We didn’t visit any rock climbing in Theth and Valbona on our trip to Albania, mainly due to the weather in that region. The area is much better known to hikers for the beautiful mountain walks on offer. Also known as the Accursed mountains or the Albanian alps, the hills here really are stunning and there’s no doubt endless opportunities for both climbing and walking. Whilst they are the most famous mountain areas in Albania, there are lots of other areas to explore as well.
Albania’s coast must be one of the most underrated in Europe. As you drive along the coast you will pass so many beautiful beaches you can take your pick! Gjipe was our favourite as it was relatively quiet and has lots of great climbing too. The water was pristine and so enticing to go for a swim and a snorkel.
If the weather is too warm for sport climbing, it is possible to find some deep water soloing on the Albanian coast. The venues are limited and aren’t an attraction in themselves. However if you want to spend some time in the water and do a bit of climbing there is enough to keep you occupied, most of which won’t have been climbed before.
The Blue Eye
The stunning blue eye is a natural karst spring, around thirty minutes inland from Sarandë. The eye is supposedly more than 50 meters deep and discharges a large amount of crystal clear water. It is busy at peak times but when we visited in the spring we had the place to ourselves. The water is gorgeous and makes for a very refreshing drink.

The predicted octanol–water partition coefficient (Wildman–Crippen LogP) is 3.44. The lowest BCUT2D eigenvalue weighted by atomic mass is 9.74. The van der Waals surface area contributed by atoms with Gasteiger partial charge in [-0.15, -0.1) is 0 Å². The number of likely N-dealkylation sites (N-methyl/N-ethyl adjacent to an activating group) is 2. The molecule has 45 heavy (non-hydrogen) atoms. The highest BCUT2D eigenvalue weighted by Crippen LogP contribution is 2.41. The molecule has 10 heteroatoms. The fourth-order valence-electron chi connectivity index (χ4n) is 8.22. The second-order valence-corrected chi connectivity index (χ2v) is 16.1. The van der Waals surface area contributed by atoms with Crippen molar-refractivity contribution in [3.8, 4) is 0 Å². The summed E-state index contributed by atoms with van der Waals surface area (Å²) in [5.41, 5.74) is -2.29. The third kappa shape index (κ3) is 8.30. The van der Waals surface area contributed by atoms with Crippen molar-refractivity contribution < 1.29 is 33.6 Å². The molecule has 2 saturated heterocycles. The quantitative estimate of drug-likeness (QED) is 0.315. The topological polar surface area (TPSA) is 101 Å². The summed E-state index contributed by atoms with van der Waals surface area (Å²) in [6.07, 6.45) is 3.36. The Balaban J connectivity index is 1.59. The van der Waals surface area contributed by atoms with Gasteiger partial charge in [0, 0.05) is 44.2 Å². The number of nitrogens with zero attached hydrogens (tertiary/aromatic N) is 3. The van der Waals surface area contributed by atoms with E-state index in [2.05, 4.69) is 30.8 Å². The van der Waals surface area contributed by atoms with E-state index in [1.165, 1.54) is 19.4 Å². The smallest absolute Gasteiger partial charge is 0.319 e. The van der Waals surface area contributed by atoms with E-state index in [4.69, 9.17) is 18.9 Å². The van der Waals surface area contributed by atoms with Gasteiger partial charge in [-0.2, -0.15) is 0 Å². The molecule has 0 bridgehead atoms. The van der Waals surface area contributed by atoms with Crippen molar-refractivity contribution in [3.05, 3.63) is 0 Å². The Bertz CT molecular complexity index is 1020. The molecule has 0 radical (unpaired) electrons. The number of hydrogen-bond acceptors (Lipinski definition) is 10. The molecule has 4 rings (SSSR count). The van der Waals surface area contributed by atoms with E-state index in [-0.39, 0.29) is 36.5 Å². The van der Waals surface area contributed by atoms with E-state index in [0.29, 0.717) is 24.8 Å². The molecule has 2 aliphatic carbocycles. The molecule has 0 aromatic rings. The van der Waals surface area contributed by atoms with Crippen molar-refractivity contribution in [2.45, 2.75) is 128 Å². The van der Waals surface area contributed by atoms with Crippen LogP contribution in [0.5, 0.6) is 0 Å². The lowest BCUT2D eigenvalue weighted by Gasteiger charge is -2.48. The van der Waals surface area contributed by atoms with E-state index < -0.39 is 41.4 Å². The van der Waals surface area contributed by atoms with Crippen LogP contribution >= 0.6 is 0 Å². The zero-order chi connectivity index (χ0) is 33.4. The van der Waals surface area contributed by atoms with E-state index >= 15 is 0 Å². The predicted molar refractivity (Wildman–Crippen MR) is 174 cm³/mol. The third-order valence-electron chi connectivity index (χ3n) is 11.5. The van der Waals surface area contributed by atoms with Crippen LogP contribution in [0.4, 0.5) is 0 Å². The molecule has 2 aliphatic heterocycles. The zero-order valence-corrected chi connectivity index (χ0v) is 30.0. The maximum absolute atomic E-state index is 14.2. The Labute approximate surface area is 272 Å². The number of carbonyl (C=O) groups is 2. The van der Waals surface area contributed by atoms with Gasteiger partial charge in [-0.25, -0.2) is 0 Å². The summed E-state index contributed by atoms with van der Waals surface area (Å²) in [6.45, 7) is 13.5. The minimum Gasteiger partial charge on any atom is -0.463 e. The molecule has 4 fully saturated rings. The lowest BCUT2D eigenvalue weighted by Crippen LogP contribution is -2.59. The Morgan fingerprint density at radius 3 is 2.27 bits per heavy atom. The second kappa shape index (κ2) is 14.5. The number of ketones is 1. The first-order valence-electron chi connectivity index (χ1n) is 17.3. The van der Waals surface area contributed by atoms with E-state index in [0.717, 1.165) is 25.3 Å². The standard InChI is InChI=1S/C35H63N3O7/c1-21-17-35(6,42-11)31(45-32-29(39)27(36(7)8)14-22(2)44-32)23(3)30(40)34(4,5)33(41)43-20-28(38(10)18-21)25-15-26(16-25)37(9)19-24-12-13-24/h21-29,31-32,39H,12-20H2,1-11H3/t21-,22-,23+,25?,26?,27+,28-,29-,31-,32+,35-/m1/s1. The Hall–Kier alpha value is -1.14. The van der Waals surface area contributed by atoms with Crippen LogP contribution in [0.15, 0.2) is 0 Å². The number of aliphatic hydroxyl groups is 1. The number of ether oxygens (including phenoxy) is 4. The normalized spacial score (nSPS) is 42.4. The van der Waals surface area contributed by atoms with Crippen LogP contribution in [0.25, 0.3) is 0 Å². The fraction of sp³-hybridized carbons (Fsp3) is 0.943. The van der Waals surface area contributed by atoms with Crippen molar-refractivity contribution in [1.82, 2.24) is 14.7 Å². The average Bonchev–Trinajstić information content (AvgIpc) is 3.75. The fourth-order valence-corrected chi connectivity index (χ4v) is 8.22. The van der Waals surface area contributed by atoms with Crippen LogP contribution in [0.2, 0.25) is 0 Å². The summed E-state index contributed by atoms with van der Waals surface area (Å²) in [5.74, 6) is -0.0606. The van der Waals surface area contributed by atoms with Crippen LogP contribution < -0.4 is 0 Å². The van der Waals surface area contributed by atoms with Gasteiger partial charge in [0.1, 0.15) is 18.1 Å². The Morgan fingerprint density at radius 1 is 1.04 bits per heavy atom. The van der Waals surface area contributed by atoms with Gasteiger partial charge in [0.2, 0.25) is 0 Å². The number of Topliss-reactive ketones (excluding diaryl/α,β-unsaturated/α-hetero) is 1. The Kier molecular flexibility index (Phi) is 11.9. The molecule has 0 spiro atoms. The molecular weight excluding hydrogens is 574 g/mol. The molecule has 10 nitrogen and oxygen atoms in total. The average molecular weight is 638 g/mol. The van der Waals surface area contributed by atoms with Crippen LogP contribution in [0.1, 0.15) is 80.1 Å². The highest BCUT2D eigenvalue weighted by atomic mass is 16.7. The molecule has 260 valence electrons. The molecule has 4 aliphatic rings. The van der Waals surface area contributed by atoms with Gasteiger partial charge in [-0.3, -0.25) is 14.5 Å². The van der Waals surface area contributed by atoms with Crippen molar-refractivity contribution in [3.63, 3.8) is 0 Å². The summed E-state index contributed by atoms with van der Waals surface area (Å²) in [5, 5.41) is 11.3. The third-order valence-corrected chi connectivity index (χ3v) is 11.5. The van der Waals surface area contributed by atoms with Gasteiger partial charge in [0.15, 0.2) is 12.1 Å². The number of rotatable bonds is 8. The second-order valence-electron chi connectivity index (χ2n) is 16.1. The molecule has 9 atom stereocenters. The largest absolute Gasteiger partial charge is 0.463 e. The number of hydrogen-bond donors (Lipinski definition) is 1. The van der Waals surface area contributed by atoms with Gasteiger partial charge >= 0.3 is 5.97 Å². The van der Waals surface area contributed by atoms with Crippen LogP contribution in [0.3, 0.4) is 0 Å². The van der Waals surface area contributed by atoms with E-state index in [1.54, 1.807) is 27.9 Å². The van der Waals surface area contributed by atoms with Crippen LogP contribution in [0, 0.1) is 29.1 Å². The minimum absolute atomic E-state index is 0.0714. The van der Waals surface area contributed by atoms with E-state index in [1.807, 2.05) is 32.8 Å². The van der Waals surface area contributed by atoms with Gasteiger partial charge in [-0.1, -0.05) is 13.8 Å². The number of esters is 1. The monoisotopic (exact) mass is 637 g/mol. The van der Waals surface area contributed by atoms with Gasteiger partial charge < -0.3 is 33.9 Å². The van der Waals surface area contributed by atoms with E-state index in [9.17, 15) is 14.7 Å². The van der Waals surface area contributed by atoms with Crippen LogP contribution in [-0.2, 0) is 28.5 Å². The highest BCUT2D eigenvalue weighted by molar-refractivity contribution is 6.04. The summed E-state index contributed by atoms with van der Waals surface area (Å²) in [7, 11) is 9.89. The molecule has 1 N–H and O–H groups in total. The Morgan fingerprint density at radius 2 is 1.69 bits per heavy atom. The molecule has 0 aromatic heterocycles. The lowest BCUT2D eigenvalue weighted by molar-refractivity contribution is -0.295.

Learn some history
You can’t go too far in Albania before bumping into these small concrete bunkers built by their communist leader Enver Hoxha between the 60s and 80s. There are over 173,000 of these bunkers in Albania. The bunkers provide an interesting opportunity to learn about Albanian history and the things that have influenced the country you see today.
Hopefully this article has shown how much Albania has to offer for climbers or anyone who wants to visit. During our time in the country we were very impressed with the landscape and the Hospitality. Albania is definitely a place we would visit again. It seems likely that more and more climbers will visit as the area gains a reputation for great climbing and first ascent potential. For anyone visiting or doing a roadtrip in the Balkans, Albania should definitely be on your list of places to visit.
For more articles about climbing in the Balkans, read our Balkans series here.
Relevant links and resources
Information about climbing in Albania
Information about the bunkers